I started teaching my first employability class early on in my service, mainly because I’m not really good at being still.  The highlight reel of my first class comes to mind right now.  I can see myself there, nervous about language mistakes, about content, about cultural miscommunication and suddenly I find myself teaching the class in total mortification because every single student is sitting in the row of extra desks in the very back of the classroom, instead of the circle of desks I had carefully prepared up front.  Questions are racing in my mind, What did I do wrong as a facilitator, a volunteer, a person?  The jumbotron in my mind flashes “epic fail,” an affirmation of the insecurity I had already imposed on the situation.  I had quickly framed the experience with negativity and failure.

If I could have accepted that moment as a cultural quirk, which I’m sure most of you have the pleasure of experiencing on the daily, maybe I could have seen past my frame to the possible positive outcomes of my being there.  For example, experiencing first-hand the amazing story of Soraya, a 17 year who took the tools she developed in this class to get a job at the university in her barrio.  Soraya would tell me later that it was because of that job she decided to sign up for classes and pursue a career in psychology. 

Instead of building upon this win, I was so focused on the curve balls that Paraguay was throwing my way that it took me a while to find the key to not striking out.  I allowed the communicative, cultural and bureaucratic hurdles to put a spin on my stories, so much so that I was missing out on all the little moments of joy.  Doubt continued to frame my experience.  Fortunately, what happened next would completely shift my frame from doubt to joy.

During this time, The community organization, Encarnacion Sustentable, was becoming more autonomous and started planning projects, teaching charlas and painting incredible murals around the city to raise awareness for environmental sustainability and social justice.  My star youth leader, Fabi, organized a presentation at a middle school, where she told the students with tears in her eyes how community service helped her find her happiness outside of a broken home.  After a painstaking six month wait for the winners of Paraguay Emprende, the national entrepreneurship program, to receive their seed funding awards, I am happy to announce that those 30 young entrepreneurs now have the knowledge and a little bit of cash to help them fulfill their dreams.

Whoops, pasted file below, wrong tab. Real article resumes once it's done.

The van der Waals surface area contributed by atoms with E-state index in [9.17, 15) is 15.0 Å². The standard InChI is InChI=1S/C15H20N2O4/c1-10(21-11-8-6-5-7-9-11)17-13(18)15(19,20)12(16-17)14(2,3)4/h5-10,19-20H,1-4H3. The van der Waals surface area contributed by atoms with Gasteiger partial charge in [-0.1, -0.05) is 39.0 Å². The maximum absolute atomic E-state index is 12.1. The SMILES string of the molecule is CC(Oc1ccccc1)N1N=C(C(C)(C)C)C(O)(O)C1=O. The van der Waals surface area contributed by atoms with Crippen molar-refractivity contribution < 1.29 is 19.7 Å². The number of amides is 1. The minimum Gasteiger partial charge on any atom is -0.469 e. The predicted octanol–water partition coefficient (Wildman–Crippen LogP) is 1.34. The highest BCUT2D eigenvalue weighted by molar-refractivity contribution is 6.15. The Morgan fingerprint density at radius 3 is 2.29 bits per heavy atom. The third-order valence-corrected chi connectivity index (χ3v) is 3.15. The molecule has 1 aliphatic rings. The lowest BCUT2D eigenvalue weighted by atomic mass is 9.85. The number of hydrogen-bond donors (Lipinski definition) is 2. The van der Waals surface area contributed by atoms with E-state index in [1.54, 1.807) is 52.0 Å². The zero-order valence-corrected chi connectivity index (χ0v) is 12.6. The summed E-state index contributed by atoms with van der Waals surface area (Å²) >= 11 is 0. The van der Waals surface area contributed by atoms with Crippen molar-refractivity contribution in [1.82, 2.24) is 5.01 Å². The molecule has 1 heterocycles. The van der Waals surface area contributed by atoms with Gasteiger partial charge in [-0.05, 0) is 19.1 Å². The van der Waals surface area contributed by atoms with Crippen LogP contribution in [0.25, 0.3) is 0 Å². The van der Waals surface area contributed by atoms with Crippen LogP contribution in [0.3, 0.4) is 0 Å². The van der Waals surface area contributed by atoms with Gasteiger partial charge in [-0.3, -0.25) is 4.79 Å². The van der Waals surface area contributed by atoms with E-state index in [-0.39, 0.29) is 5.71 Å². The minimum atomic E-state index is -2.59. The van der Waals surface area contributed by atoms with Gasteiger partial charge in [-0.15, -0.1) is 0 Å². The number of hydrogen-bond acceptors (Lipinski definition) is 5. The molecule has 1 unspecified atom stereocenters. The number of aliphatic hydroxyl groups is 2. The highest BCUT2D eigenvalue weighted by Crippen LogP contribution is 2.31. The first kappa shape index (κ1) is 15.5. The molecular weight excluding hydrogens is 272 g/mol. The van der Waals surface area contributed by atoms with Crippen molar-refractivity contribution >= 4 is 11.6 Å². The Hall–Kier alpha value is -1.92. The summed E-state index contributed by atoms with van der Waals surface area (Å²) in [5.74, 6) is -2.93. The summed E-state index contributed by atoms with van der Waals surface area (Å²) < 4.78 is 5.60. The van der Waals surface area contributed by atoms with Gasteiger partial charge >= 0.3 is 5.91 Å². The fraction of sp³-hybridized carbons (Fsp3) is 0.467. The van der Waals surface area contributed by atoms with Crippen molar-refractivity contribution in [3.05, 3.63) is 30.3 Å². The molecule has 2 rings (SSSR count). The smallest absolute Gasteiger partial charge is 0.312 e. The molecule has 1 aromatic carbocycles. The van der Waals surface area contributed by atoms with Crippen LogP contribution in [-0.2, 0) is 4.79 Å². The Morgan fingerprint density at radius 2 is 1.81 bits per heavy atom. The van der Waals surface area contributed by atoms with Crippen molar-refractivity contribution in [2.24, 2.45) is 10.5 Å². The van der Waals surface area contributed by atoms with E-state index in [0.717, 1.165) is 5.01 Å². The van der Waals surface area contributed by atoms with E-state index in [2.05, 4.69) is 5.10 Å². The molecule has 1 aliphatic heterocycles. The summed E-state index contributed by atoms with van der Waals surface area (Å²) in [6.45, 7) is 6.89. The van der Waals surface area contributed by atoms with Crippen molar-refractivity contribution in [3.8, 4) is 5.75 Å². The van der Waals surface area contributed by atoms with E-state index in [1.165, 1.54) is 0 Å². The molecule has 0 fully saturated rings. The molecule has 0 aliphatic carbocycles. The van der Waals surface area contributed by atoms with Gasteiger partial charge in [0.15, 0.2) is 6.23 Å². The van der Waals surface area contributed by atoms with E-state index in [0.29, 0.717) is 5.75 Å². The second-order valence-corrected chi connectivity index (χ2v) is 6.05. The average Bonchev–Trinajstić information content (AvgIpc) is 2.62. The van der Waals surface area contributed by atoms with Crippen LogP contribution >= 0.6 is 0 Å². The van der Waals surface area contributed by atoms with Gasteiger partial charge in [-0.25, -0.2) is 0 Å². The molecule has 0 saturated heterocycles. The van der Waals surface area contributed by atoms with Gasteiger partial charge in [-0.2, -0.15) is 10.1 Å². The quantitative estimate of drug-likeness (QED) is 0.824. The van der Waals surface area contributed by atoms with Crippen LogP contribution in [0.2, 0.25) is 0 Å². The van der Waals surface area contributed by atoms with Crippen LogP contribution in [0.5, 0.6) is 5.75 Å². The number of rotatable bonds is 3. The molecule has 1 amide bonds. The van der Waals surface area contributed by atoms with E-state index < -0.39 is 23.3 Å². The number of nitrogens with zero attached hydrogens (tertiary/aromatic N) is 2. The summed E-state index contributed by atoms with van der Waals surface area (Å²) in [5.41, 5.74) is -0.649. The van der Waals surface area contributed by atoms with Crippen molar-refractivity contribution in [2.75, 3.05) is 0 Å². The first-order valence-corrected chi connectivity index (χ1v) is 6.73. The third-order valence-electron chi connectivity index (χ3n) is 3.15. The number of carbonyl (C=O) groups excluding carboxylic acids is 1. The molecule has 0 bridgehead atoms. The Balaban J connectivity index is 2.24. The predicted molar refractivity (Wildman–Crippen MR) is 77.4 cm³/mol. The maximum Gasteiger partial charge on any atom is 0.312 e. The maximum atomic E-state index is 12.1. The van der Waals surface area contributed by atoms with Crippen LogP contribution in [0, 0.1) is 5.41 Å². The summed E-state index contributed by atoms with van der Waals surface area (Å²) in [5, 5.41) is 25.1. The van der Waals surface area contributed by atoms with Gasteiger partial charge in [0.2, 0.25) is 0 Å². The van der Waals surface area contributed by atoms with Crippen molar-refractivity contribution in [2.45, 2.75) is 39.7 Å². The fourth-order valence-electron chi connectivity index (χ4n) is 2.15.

Instead of my experiences being captured in the shadow of doubt, I was slowly beginning to re-frame my service with the joy of being here.  My perceived personal shortcomings were far outweighed by the fearlessness and growth of the youth I was working with.  I opened the lens of my mind wider to accept each moment, and celebrate the accomplishments of those around me, focusing on how I could facilitate change in others and in doing so change myself.

Recently, I returned home from vacation to find that, for the second time, my bike, and primary means of transportation, had been stolen.  But this time my mental camera didn’t catch me throwing a fit, getting angry or beating myself up.  It simply was what it was, framed as another learning experience. 

Life in Paraguay can be good, bad or neutral depending on what frame you CHOOSE to see it through.  A quote I stumbled upon that has helped me become more accepting of my experiences here and leave behind the spin I put on my own stories, reads, “How do you know this is the experience you need? Because this is the experience you are having at the moment.”

This leads me to ask each one of you, What happens when you consciously change your frame from one of resistance to acceptance?  Your attitude changes and the outcomes follow. The lesson for me and I hope for you too, is to embrace your power as the cameraman, the director and the producer of your Peace Corps service.  Focus on welcoming every experience with an open frame that will allow you to find joy in that moment, right here in Paraguay.